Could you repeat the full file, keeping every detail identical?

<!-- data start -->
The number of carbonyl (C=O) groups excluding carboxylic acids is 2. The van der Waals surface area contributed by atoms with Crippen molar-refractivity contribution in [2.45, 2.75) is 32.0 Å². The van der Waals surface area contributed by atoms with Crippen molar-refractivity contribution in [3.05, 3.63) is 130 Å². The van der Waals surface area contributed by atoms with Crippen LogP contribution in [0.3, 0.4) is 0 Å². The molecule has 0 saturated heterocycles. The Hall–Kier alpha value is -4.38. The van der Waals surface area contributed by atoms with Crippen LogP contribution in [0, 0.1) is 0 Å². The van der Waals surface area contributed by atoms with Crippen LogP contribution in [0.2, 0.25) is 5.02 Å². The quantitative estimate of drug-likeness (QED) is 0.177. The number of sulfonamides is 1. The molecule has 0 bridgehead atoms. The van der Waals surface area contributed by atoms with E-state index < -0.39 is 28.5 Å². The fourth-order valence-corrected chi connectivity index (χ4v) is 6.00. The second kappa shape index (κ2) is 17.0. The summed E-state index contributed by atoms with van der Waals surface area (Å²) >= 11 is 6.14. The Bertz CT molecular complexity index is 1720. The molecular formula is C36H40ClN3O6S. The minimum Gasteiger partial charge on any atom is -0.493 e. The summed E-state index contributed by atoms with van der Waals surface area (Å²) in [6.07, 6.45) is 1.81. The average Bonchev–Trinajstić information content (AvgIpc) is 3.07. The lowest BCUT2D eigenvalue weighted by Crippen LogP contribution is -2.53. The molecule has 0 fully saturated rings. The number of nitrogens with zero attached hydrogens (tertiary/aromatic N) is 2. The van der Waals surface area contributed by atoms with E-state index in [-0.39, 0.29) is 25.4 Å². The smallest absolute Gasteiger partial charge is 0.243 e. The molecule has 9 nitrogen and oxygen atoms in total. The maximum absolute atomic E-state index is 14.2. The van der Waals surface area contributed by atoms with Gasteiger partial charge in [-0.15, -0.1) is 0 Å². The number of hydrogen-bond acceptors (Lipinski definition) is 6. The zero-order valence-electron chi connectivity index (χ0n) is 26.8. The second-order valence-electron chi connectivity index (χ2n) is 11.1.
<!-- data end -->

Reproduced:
The number of carbonyl (C=O) groups excluding carboxylic acids is 2. The van der Waals surface area contributed by atoms with Crippen molar-refractivity contribution in [2.45, 2.75) is 32.0 Å². The van der Waals surface area contributed by atoms with Crippen molar-refractivity contribution in [3.05, 3.63) is 130 Å². The van der Waals surface area contributed by atoms with Crippen LogP contribution in [0.3, 0.4) is 0 Å². The molecule has 0 saturated heterocycles. The Hall–Kier alpha value is -4.38. The van der Waals surface area contributed by atoms with Crippen LogP contribution in [0, 0.1) is 0 Å². The van der Waals surface area contributed by atoms with Crippen LogP contribution in [0.2, 0.25) is 5.02 Å². The quantitative estimate of drug-likeness (QED) is 0.177. The number of sulfonamides is 1. The molecule has 0 bridgehead atoms. The van der Waals surface area contributed by atoms with E-state index < -0.39 is 28.5 Å². The fourth-order valence-corrected chi connectivity index (χ4v) is 6.00. The second kappa shape index (κ2) is 17.0. The summed E-state index contributed by atoms with van der Waals surface area (Å²) >= 11 is 6.14. The Bertz CT molecular complexity index is 1720. The molecular formula is C36H40ClN3O6S. The minimum Gasteiger partial charge on any atom is -0.493 e. The summed E-state index contributed by atoms with van der Waals surface area (Å²) in [6.07, 6.45) is 1.81. The average Bonchev–Trinajstić information content (AvgIpc) is 3.07. The lowest BCUT2D eigenvalue weighted by Crippen LogP contribution is -2.53. The molecule has 0 fully saturated rings. The number of nitrogens with zero attached hydrogens (tertiary/aromatic N) is 2. The van der Waals surface area contributed by atoms with E-state index in [-0.39, 0.29) is 25.4 Å². The smallest absolute Gasteiger partial charge is 0.243 e. The molecule has 9 nitrogen and oxygen atoms in total. The maximum absolute atomic E-state index is 14.2. The van der Waals surface area contributed by atoms with Gasteiger partial charge in [-0.15, -0.1) is 0 Å². The number of hydrogen-bond acceptors (Lipinski definition) is 6. The zero-order valence-electron chi connectivity index (χ0n) is 26.8. The second-order valence-electron chi connectivity index (χ2n) is 11.1.